Friday, October 19, 2007

402. The Jam - All Mod Cons (1978)

Track Listing

1. All Mod Cons
2. To Be Someone (Didn't We Have A Nice Time)
3. Mr Clean
4. David Watts
5. English Rose
6. In The Crowd
7. Billy Hunt
8. It's Too Bad
9. Fly
10. Place I Love
11. 'A' Bomb In Wardour Street
12. Down In The Tube Station At Midnight


I never had much time for The Jam and other Paul Weller projects, still... I really liked this. Sometimes there's stuff that you are not too impressed with and never gave much time too, but this project forces me to give time to this stuff, occasionally paying out.

This is not to say I have no problems with the album. Yes, I can see that they like the Kinks, that they seem to have some pretension to update The Kinks for the Punk era... doing a cover of David Watts is quite good, but why steal Johnny Thunder to do In The Crowd? It is just an obvious rip-off, I don't have the actual album with me as I am streaming it from Napster, but does anyone know if the thing credits The Kinks on that track? Because the book says only Weller on that track... which is bollocks

That said there are some tracks which are to the lyrical level of Ray Davies and a particular highlight is the last track here, which is so grimy, depressing and yet true that it is hard not to be affected by it. Actually this is an album that gets better towards the end. Despite that little rant, hats off to The Jam, because this is a nifty album.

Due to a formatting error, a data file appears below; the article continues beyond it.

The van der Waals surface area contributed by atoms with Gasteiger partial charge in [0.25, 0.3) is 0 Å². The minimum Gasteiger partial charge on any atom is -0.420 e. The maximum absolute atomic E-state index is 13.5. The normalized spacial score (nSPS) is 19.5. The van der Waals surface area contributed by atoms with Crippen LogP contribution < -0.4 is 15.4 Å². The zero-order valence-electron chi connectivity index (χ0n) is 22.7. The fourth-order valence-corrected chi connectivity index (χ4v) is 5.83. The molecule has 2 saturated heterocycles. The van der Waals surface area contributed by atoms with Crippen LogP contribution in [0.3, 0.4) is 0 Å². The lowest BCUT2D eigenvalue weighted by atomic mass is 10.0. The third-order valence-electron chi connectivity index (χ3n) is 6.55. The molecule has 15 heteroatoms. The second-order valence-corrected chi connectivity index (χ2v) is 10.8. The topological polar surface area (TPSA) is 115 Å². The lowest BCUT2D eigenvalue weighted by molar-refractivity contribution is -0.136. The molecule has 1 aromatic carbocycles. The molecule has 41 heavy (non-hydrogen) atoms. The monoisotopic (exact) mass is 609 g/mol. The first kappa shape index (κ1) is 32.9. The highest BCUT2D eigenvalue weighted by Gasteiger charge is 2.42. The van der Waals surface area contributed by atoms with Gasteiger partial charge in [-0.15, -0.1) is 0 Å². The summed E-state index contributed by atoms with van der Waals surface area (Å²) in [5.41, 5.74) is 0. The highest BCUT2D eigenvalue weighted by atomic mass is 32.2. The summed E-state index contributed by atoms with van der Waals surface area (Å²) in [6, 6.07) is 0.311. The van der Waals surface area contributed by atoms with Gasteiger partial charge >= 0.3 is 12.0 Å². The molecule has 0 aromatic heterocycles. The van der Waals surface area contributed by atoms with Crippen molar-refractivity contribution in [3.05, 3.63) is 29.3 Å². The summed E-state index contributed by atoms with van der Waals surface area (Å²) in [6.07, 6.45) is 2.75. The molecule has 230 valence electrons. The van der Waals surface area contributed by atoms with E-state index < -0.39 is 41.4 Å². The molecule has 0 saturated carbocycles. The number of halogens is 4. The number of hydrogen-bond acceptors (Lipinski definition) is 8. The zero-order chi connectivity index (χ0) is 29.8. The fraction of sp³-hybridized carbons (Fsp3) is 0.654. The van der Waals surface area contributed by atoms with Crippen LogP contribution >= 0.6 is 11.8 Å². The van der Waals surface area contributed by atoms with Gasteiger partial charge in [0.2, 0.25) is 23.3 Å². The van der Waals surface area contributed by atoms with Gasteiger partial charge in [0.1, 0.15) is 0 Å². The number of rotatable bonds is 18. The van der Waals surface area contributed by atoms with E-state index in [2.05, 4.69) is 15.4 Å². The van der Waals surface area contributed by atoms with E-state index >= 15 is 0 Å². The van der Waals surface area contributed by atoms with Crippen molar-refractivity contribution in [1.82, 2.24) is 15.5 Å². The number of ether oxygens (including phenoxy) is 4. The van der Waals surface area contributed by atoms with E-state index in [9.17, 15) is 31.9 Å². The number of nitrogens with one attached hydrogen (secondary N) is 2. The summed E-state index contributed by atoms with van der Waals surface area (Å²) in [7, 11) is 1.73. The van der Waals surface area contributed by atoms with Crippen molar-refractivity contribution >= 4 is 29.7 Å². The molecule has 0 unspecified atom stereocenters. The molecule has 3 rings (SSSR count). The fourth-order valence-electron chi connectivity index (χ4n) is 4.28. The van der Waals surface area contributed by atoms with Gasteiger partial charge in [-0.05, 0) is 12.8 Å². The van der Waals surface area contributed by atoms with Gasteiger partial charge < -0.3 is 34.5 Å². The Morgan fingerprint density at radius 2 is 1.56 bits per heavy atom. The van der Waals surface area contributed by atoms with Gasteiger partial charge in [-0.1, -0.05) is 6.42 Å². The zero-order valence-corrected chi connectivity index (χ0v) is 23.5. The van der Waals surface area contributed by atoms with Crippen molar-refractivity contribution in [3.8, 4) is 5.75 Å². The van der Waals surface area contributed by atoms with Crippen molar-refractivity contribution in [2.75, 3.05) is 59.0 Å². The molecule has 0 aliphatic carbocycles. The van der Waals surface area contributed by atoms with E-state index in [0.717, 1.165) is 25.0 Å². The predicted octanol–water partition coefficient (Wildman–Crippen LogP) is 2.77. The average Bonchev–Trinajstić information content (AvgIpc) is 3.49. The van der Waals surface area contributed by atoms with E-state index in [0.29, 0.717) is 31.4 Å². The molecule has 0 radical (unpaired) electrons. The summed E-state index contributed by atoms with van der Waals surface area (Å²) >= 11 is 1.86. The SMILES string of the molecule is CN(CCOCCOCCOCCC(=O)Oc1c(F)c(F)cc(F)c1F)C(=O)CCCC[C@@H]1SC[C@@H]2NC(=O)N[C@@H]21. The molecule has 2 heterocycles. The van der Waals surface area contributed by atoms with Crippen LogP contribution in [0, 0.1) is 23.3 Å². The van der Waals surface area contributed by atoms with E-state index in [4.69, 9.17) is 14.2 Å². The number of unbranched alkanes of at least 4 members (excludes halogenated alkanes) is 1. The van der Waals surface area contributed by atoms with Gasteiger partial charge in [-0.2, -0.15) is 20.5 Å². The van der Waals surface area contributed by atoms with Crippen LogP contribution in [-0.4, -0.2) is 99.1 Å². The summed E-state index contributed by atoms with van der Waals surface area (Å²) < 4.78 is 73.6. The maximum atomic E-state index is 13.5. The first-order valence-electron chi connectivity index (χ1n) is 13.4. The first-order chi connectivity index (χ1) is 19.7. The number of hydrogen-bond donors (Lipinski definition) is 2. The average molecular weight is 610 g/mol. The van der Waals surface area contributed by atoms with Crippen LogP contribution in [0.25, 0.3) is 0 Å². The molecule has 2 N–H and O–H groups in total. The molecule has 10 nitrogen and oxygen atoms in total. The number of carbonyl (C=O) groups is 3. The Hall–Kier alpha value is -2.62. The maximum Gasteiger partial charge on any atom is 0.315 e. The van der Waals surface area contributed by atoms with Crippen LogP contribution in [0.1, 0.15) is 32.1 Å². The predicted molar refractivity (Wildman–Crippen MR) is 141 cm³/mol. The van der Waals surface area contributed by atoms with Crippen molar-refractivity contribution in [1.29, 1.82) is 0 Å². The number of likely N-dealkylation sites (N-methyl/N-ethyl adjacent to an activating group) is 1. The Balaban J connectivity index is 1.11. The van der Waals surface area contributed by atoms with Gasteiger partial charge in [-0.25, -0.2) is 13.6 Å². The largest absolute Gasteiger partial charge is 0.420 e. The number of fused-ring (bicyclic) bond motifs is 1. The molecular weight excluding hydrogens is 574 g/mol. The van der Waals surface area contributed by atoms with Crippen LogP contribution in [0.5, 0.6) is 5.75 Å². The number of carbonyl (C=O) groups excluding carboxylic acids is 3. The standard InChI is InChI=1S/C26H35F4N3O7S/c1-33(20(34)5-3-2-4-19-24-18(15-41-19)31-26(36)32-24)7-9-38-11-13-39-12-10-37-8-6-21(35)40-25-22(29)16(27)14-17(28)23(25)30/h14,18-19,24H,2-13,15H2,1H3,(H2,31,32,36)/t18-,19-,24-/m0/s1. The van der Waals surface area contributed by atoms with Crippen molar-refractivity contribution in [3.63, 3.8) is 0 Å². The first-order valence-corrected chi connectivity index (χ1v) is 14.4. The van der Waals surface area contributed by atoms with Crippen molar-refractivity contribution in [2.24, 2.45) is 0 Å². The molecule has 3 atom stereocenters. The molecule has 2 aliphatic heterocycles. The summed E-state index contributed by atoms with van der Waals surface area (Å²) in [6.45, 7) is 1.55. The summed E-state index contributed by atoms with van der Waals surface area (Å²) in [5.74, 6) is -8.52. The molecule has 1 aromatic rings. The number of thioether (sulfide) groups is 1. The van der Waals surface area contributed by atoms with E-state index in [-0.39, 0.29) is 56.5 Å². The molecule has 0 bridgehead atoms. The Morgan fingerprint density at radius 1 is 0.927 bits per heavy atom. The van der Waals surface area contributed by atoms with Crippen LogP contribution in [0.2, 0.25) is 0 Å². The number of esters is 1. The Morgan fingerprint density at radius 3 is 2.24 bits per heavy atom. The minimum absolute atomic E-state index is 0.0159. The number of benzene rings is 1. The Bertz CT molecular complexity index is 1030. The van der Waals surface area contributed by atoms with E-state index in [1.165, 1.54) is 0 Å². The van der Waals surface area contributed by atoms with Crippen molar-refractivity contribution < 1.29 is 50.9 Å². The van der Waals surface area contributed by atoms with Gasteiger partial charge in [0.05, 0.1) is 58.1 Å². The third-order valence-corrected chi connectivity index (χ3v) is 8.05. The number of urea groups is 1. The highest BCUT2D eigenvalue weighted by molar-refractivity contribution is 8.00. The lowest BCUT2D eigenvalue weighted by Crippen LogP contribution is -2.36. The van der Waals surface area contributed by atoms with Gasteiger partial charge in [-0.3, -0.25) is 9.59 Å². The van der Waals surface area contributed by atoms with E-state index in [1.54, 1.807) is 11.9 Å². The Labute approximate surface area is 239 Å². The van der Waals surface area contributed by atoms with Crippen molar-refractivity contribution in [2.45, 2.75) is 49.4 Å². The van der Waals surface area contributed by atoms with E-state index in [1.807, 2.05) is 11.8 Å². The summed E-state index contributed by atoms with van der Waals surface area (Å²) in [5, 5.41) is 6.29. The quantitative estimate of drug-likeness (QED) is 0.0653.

Track Highlights

1. Down In The Tube Station At Midnight
2. 'A' Bomb In Wardour Street
3. David Watts
4. It's Too Bad

Final Grade



From Wikipedia:

Strong undercurrents of British 1960s pop influences, particularly The Kinks, run throughout the album. Most obvious is the cover of The Kinks' "David Watts", an album track off their 1967 album Something Else By The Kinks.

Many of the songs touched on socio-political topics. "Down in the Tube Station at Midnight" was one of the band's most successful chart hits to date, peaking at #15 on the UK charts, their biggest hit since "All Around the World", a non-LP single released between the band's first and second albums.

The song "Down in the Tube Station at Midnight" is a first-person narrative of a young man who walks into a tube station (known as a subway in North America) on the way home to his wife, and is beaten to death by far right thugs. The lyrics reflect the tense atmosphere in late 1970s Great Britain, and the increase of violence related to the punk subculture and rise of racist skinheads.

Down In The Tube Station At Midnight, great lyrics:


Anonymous said...

I just looked through the rest of the list. They put Heaven and Las Vegas on but not Blue Bell Knoll? They put Debut and Vespertine, but ignore Homogenic and Post? I can understand ignoring Post if only because you can piece it in, but it still confuses and annoys me.

Francisco Silva said...

Yeah those are two that particularly annoys me. Heaven or Las Vegas is not, by far, the best Cocteau Twins album. And Homogenic is the best Bjork album, period. Actually I think all Bjork albums should be there, but I'd rather have Homogenic than Vespertine any day.

Anonymous said...

Paul, not David, Weller.

Francisco Silva said...

What the hell was I thinking?

Probably thinking of David Watts.

Francisco Silva said...